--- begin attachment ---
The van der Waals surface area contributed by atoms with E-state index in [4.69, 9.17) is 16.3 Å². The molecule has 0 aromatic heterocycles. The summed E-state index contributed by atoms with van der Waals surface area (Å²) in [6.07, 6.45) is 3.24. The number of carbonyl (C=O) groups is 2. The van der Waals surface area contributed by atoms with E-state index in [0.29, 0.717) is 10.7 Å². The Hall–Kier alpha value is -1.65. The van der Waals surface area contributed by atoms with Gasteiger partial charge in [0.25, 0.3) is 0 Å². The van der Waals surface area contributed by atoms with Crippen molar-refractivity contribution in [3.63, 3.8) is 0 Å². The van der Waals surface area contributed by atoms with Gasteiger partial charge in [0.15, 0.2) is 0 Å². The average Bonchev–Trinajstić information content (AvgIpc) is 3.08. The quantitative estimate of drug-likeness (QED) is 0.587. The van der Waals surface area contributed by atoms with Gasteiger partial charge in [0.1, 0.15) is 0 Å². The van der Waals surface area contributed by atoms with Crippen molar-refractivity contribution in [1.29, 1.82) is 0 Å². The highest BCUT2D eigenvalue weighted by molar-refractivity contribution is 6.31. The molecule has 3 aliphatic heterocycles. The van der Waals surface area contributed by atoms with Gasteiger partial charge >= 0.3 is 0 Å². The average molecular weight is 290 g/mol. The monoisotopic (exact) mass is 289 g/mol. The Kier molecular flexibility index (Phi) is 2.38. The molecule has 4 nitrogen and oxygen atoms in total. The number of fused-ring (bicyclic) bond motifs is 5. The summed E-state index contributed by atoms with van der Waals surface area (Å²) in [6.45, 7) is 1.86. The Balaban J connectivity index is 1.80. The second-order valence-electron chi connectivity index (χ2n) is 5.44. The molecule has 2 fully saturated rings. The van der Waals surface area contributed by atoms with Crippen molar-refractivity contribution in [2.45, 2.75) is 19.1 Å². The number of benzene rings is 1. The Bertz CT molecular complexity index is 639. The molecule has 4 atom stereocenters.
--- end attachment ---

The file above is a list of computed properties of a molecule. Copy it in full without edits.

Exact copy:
The van der Waals surface area contributed by atoms with E-state index in [4.69, 9.17) is 16.3 Å². The molecule has 0 aromatic heterocycles. The summed E-state index contributed by atoms with van der Waals surface area (Å²) in [6.07, 6.45) is 3.24. The number of carbonyl (C=O) groups is 2. The van der Waals surface area contributed by atoms with E-state index in [0.29, 0.717) is 10.7 Å². The Hall–Kier alpha value is -1.65. The van der Waals surface area contributed by atoms with Gasteiger partial charge in [0.25, 0.3) is 0 Å². The van der Waals surface area contributed by atoms with Crippen molar-refractivity contribution in [3.63, 3.8) is 0 Å². The van der Waals surface area contributed by atoms with Gasteiger partial charge in [0.15, 0.2) is 0 Å². The average Bonchev–Trinajstić information content (AvgIpc) is 3.08. The quantitative estimate of drug-likeness (QED) is 0.587. The van der Waals surface area contributed by atoms with Gasteiger partial charge in [0.1, 0.15) is 0 Å². The van der Waals surface area contributed by atoms with Crippen molar-refractivity contribution in [1.29, 1.82) is 0 Å². The highest BCUT2D eigenvalue weighted by molar-refractivity contribution is 6.31. The molecule has 3 aliphatic heterocycles. The van der Waals surface area contributed by atoms with Gasteiger partial charge >= 0.3 is 0 Å². The average molecular weight is 290 g/mol. The monoisotopic (exact) mass is 289 g/mol. The Kier molecular flexibility index (Phi) is 2.38. The molecule has 4 nitrogen and oxygen atoms in total. The number of fused-ring (bicyclic) bond motifs is 5. The summed E-state index contributed by atoms with van der Waals surface area (Å²) in [6.45, 7) is 1.86. The Balaban J connectivity index is 1.80. The second-order valence-electron chi connectivity index (χ2n) is 5.44. The molecule has 2 fully saturated rings. The van der Waals surface area contributed by atoms with Crippen molar-refractivity contribution in [2.45, 2.75) is 19.1 Å². The number of benzene rings is 1. The Bertz CT molecular complexity index is 639. The molecule has 4 atom stereocenters.